Category Archives: Startup Athlete

Laws of energy, and entrepreneurs

Momentum is an awesome power.

Newtonian Laws weren’t written to explain entrepreneurial inspiration and perspiration, but they may have been influenced by the same understanding.  The idea that a body, once set in motion, will continue that motion until otherwise impeded is also a fundamental law of entrepreneurialism.

Often when you meet an entrepreneur, you’ll immediately notice one thing about them.  They don’t shut up.

The momentum of one idea turning into another, and another, is the gas in our tank.  It propels a thinker to think of more, and rewards them with further ideas, which have potential, potential to disrupt, to change, to improve, and to excite.  Dreamers are dreamers because they’re high on the heroin of the potential of their beautiful ideas.  There is no room for logic, no room for mathematics, schematics or pragmatics.  Chase the dragon, chase the dream.

At the beginning of Lucy Mae Brown, we had drank the kool-aid.  Hell, we spiked it with whiskey and redbull for good measure.  Admittance to our coven required it, and if you too were a dream junkie, we had a home for you.

The thing we all know about dreamers is that momentum tends to trump organization, planning, and basic business fundamentals.  Boring and mundane, those tasks are relegated to the ‘less visionary’ and deemed unnecessary to savants like ourselves, who can iterate elegant (and affordable) solutions out of even the most obstinate of problems (that’s sarcasm, FYI, we’re optimistic idiots, tricked by our own dopamine addled brains into thinking ‘we’ve got this’).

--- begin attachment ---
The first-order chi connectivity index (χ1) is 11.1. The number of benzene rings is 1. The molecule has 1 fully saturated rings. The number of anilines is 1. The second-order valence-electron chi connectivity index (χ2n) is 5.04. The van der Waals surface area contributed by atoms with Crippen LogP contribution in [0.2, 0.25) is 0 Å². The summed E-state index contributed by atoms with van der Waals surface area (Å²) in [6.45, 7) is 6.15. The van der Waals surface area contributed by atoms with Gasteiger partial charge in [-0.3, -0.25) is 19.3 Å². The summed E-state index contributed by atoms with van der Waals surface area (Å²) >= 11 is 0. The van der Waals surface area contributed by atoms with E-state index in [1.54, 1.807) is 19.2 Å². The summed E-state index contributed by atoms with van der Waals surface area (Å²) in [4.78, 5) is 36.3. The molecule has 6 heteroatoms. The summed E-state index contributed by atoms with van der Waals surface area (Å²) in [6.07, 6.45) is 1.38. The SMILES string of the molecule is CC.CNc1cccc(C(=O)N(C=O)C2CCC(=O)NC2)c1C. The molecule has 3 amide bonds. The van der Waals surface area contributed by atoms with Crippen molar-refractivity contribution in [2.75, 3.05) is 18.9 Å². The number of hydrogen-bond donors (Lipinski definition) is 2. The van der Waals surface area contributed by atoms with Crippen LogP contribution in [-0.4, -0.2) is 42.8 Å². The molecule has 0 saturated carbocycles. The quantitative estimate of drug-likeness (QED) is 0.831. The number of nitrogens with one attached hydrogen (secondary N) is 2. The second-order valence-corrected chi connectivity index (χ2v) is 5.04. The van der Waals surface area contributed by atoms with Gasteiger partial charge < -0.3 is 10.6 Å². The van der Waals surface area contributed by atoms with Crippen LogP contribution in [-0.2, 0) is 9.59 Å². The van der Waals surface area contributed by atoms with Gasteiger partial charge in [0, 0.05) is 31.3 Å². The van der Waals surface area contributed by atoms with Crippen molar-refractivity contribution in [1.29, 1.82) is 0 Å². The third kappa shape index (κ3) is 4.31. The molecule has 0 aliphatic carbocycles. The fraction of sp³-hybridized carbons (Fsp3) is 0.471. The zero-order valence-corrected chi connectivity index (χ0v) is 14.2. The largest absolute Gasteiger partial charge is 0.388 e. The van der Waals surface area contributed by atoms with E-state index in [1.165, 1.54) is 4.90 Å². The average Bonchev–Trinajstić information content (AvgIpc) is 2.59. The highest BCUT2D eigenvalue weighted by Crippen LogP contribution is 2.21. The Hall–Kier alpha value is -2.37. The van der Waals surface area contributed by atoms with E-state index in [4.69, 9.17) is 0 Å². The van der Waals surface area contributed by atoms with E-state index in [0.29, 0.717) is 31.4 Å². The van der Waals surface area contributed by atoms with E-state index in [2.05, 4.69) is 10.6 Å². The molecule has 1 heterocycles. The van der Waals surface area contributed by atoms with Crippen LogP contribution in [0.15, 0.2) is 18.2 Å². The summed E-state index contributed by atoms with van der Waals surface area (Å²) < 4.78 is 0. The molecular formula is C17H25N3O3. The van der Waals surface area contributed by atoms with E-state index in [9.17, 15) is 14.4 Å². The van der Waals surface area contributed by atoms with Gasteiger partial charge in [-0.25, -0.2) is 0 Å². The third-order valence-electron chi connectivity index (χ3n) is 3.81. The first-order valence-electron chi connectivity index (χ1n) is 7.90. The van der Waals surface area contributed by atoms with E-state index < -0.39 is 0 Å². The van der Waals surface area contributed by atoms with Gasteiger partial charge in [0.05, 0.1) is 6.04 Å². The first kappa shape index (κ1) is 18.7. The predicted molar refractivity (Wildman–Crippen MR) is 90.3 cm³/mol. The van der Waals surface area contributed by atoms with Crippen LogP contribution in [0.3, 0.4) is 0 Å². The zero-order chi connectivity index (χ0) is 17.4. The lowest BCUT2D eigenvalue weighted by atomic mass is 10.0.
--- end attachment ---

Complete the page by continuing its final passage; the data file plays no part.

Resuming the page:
So, drunk on dreams, propelled helplessly by the momentum of what we had started, we cannonballed into the deep end of the pool, and started smashing the place up.

My partner Matt, the owner of the Crime Lab, was one for whom the laws of momentum were specifically written.  He was a man of action, regardless of direction or motivation, and took to the demolition like a hooker in a cocaine snowball fight.  Eyes wide, a wicked grin on his face, he would hurl framing hammers at shamelessly tacky arched mirrors from across the room.  He held anywhere from 3-6 hammers at a time, laughing, cackling, as he whipped each hammer at the offending mirrors.  It was a Tarantino symphony of destruction.  The crashing of debris, the dust clouds building, italian stucco snowing from the roof, and a lone man, surrounded by mirrors, fending them all off armed only with his insanity, and Estwing framing hammers.

Weeks and months went by, as they do, and the dream was getting constantly beset by distractions.  Michael, the other partner, was busy running Allegro Cafe, Matt was running the Crime Lab, and the guy that I had brought in to fill the void at Fiction was turning into a drunken disaster.  While Matt and I were busy destroying and building the LMB, our other projects were suffering, and Michael had lost patience long ago for the lack of instant gratification this long term rebuild was delivering.  Our personalities were starting to wear thin on each other, and the added stress of our other projects exerted further unneeded pressure.

We were fully in entrepreneurial momentum withdrawl.

The symptoms of withdrawl include blank stares at empty stud walls, heavy drinking, and a manic search for inspiration.  Each addict has their own way of dealing, and we were a horrible support group for each other, so we went our separate ways.  Matt and Mike were drinking buddies already, and that kept them sated, but I needed the good stuff.  I needed big beautiful ideas.  Magazines, art, films, New York, San Fran, Paris, grafitti artists, dancers, musicians.  I needed to freebase the inspiration directly.

Another law of entrepreneurialism, the law of conservation of energy, states that energy may neither be created nor destroyed.  In the face of so much destruction and chaos, one could find it hard to believe, however, one should never argue with science (unless of course, you still think the world is 6 thousand years old.  In that case, have at it).